"Factotum," the novel by Charles Bukowski, describes the wanderings of aspiring writer Henry Chinaski across the United States during the World War II era. Categorized as "4-F," Chinaski doesn't serve in the military and instead wanders from city to city, from one odd job to another. Along the way Bukowski describes his run-ins with the police, his sexual adventures, and his drinking.
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August 14, 2006
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Excerpt from Factotum by Charles Bukowski
I arrived in New Orleans in the rain at 5 o'clock in the morning. I sat around in the bus station for a while but the people depressed me so I took my suitcase and went out in the rain and began walking. I didn't know where the rooming houses were, where the poor section was.
I had a cardboard suitcase that was falling apart. It had once been black but the black coating had peeled off and yellow cardboard was exposed. I had tried to solve that by putting black shoepolish over the exposed cardboard. As I walked along in the rain the shoepolish on the suitcase ran and unwittingly I rubbed black streaks on both legs of my pants as I switched the suitcase from hand to hand.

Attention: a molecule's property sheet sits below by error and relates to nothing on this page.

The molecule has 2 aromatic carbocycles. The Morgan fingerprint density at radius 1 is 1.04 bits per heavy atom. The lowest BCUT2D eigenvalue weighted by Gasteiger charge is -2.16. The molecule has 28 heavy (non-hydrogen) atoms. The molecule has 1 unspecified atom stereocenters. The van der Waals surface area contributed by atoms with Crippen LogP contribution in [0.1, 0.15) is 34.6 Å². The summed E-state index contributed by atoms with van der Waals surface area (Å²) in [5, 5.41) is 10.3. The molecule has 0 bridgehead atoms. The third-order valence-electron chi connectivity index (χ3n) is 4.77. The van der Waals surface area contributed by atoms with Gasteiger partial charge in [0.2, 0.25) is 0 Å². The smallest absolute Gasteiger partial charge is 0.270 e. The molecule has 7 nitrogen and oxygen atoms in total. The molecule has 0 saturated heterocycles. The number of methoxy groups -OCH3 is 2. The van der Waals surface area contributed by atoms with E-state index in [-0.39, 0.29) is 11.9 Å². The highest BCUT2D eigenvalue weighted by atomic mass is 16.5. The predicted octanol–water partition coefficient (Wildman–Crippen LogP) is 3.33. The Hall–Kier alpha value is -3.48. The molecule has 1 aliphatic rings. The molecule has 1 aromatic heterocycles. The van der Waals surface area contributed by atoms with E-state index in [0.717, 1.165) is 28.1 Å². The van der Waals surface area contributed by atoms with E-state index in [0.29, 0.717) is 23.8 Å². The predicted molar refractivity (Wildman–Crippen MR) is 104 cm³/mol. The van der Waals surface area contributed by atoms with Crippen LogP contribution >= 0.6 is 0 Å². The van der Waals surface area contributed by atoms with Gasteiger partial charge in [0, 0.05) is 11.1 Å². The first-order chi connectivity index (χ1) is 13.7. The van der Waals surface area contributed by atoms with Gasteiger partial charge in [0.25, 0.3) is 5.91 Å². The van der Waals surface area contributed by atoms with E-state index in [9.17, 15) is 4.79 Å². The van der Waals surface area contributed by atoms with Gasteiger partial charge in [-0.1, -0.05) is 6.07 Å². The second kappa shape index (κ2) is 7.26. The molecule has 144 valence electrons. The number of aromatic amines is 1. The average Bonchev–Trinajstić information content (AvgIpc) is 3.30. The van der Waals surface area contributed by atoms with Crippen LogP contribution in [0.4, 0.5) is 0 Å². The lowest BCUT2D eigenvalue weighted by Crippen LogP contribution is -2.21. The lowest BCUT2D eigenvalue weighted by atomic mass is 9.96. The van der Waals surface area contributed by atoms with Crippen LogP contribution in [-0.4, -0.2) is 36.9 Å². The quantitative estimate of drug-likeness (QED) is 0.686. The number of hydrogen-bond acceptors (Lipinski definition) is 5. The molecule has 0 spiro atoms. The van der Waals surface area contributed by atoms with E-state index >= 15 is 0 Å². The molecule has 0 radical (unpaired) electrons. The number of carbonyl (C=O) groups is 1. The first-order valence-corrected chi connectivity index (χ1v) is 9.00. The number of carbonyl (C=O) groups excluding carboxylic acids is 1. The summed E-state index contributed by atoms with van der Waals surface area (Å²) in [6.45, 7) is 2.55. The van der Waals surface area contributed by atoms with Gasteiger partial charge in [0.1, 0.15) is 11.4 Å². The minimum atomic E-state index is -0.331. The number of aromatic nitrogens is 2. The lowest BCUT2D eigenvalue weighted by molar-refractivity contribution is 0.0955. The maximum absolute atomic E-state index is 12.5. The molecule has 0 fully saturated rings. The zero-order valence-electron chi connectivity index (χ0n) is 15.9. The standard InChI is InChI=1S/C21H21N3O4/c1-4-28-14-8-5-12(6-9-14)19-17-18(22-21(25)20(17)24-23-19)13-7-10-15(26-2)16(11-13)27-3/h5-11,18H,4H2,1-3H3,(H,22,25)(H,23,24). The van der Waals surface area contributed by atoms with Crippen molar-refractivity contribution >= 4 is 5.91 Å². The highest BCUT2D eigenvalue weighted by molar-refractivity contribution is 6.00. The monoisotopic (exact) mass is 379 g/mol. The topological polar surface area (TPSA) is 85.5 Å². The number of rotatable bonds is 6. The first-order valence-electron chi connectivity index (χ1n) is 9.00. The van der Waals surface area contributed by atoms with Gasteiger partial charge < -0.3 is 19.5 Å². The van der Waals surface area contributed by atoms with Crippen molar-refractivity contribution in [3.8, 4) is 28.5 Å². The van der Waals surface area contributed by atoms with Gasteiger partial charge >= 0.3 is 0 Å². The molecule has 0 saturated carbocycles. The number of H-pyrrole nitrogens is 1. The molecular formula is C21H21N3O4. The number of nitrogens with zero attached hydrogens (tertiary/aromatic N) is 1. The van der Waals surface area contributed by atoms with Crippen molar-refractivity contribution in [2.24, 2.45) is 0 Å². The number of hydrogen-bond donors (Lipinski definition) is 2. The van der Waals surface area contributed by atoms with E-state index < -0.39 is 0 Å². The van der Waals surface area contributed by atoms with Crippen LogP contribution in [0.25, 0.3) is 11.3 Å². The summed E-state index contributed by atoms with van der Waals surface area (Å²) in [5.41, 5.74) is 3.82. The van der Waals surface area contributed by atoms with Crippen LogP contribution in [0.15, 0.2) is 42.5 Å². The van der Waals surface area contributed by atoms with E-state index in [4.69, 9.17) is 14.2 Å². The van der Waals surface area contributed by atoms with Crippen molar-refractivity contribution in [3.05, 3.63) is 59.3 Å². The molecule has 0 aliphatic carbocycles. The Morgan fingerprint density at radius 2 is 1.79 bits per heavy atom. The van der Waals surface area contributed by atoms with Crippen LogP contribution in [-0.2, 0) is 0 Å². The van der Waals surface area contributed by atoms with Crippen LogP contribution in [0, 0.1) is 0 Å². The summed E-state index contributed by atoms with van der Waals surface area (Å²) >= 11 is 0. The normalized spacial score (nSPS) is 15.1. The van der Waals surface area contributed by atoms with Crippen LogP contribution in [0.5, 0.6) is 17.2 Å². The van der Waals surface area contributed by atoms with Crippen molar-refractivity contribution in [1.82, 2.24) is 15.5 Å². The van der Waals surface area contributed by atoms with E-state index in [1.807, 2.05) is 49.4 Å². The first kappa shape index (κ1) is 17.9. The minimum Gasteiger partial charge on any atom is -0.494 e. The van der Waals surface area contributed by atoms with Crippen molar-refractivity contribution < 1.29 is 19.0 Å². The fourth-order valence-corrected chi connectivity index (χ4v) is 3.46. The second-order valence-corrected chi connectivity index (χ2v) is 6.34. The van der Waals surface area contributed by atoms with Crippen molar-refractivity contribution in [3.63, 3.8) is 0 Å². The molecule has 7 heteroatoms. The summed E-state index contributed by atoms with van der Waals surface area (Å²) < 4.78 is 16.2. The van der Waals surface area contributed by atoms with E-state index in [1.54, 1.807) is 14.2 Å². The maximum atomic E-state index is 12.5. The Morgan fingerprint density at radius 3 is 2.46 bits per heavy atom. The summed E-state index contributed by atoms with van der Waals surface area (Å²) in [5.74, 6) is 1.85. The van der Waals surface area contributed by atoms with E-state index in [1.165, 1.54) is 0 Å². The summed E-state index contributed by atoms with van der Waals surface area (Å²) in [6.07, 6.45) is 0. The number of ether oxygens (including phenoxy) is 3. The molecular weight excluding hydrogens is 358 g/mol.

Well, it was a new town. Maybe I'd get lucky.
The rain stopped and the sun came out. I was in the black district. I walked along slowly.
"Hey, poor white trash!"
I put my suitcase down. A high yellow was sitting on the porch steps swinging her legs. She did look good.
"Hello, poor white trash!"
I didn't say anything. I just stood there looking at her.
"How'd you like a piece of ass, poor white trash?"
She laughed at me. She had her legs crossed high and she kicked her feet; she had nice legs, high heels, and she kicked her legs and laughed. I picked up my suitcase and began to approach her up the walk. As I did I noticed a side curtain on a window to my left move just a bit. I saw a black man's face. He looked like Jersey Joe Wolcott. I backed down the pathway to the sidewalk. Her laughter followed me down the street.
I was in a room on the second floor across from a bar. The bar was called The Gangplank Cafe. From my room I could see through the open bar doors and into the bar. There were some rough faces in that bar, some interesting faces. I stayed in my room at night and drank wine and looked at the faces in the bar while my money ran out. In the daytime I took long slow walks. I sat for hours staring at pigeons. I only ate one meal a day so my money would last longer. I found a dirty cafe with a dirty proprietor, but you got a big breakfast hotcakes, grits, sausage for very little.